Oh, how things can change in just a couple of years in vegan food travel. I had blogged about a long lunch at The Independent Gembrook in 2015. At the time, my husband and I decided to dine there because there seemed to be enough side dishes on their menu, which read as vegan that could be ordered for a substantial shared lunch. We left the restaurant after our ‘DIY’ crafted long lunch feeling full and fulfilled, knowing that we were satisfied in experiencing Argentinean cuisine, sans animal-based dishes.
Fast-forward to November 2017, The Independent Gembrook has hosted its fourth Vegan Night. Diners booked in to experience Argentinean food over multiple courses, with or without matched drinks, and all crafted by Head Chef Mauro Callegari. Never during that lunch back in 2015 that I would see The Independent Gembrook host these nights on a vegan level. On further investigation, The Independent Gembrook now features its standalone vegan section on its regular menu. Again, my husband and I took the car through the rolling, winding hills and bushland of The Dandenongs in Melbourne’s outer east, to feast on eight share dishes over three courses. Only this time, I had to factor in gluten-free into the experience. Luckily, all dishes were customisable so I wouldn’t miss out and I was assured at the time of booking this would be taken care of by the kitchen.
Among the starters, I was served sweet potato crackers to dunk into the smooth white bean and olive dip before a serving of chickpea fritters. Classic dishes like smoked maple carrots with chilli, coriander and peanuts was relived (a noted favourite from 2015) and many more delectable dishes made their debut – a bowl of white gazpacho with watermelon, Argentinean roasted broccoli and cauliflower, and a hearty coconut potato and capsicum stew aside fluffy gingered white rice (together with condiments of toasted mandioca and kaffir lime chutney. To finish, gorgeous tropical tapioca crowned with fresh fruit and toasted coconut finished the feast off delightfully. Sweet and light, almost as if I was eating a puffy cloud.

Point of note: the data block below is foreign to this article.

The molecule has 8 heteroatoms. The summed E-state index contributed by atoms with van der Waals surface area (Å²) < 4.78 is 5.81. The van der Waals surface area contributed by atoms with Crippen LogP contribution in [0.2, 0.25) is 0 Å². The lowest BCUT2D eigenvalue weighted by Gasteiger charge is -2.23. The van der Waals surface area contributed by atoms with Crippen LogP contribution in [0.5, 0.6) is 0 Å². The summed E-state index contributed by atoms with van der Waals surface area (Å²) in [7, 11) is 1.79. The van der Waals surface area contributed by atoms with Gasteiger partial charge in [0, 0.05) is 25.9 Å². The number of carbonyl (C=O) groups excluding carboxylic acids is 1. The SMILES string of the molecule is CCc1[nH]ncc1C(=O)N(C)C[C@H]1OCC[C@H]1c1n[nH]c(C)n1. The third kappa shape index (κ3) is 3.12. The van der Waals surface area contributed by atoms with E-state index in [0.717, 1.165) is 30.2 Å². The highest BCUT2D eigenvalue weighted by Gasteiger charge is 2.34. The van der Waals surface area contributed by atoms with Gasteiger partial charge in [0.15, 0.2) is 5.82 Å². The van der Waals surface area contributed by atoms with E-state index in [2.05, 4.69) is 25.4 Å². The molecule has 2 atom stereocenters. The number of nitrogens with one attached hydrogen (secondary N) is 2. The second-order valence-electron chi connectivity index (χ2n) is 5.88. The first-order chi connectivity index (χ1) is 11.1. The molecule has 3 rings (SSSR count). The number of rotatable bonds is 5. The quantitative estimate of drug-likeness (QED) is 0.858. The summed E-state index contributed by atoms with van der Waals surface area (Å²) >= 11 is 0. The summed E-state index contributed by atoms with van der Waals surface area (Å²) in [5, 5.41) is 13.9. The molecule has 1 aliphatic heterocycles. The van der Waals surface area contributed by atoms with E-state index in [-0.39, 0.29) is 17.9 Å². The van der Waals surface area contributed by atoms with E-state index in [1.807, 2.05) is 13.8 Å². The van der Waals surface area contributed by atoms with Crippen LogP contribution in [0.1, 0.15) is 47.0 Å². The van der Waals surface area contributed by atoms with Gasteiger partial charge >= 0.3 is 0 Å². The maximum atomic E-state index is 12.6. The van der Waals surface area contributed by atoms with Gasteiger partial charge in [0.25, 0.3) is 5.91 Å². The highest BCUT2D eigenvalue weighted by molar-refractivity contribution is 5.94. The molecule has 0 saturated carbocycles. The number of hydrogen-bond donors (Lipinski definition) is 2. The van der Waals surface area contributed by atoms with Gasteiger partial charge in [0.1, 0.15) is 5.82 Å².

Despite the culinary highs experienced at The Independent Gembrook’s Vegan Night, a weight within me was hard to ignore. During usual lunch and dinner services, the restaurant does prepare and serve suckling pig on request (pre-orders prior are mandatory). I understand that this is part of traditional Argentinean cuisine, and it’s my decision to support the vegan option in my travels. Some may say that to dine on Vegan Night, or from the vegan menu, one is still inadvertently supporting the venue financially in order to serve animal-based meals. This is an argument that’s prevalent in the vegan community and one of many that’s encountered regularly.
But, what if we as vegans did support the vegan option at non-vegan establishments? We are making a concerted effort to show businesses, through our patronage; there is a strong demand for vegan food practices. To book for a table of two on Vegan Night translates to two less customers eating animal products in the public domain, equating to the dollars and attention not being spent on such industries.
While there’s one tradition in supporting non-vegan eating habits, there is the burgeoning, counteracting tradition of living the vegan lifestyle which is gaining momentum. Historically, tradition has a means to hold on to old methods and beliefs without question. Equally, tradition does have the ability to embrace newer ways to express it in a vegan context. Just look at the many omnivores deciding to become vegan?
All that is needed is the foresight to recognise this. One’s tradition is another’s drive and desire to change what is no longer needed in the world. Ripple effects can only follow, for the good for everyone including animals. Supporting businesses in their potential to cook what’s possible couldn’t be any more grassroots to the process in changing minds and hearts.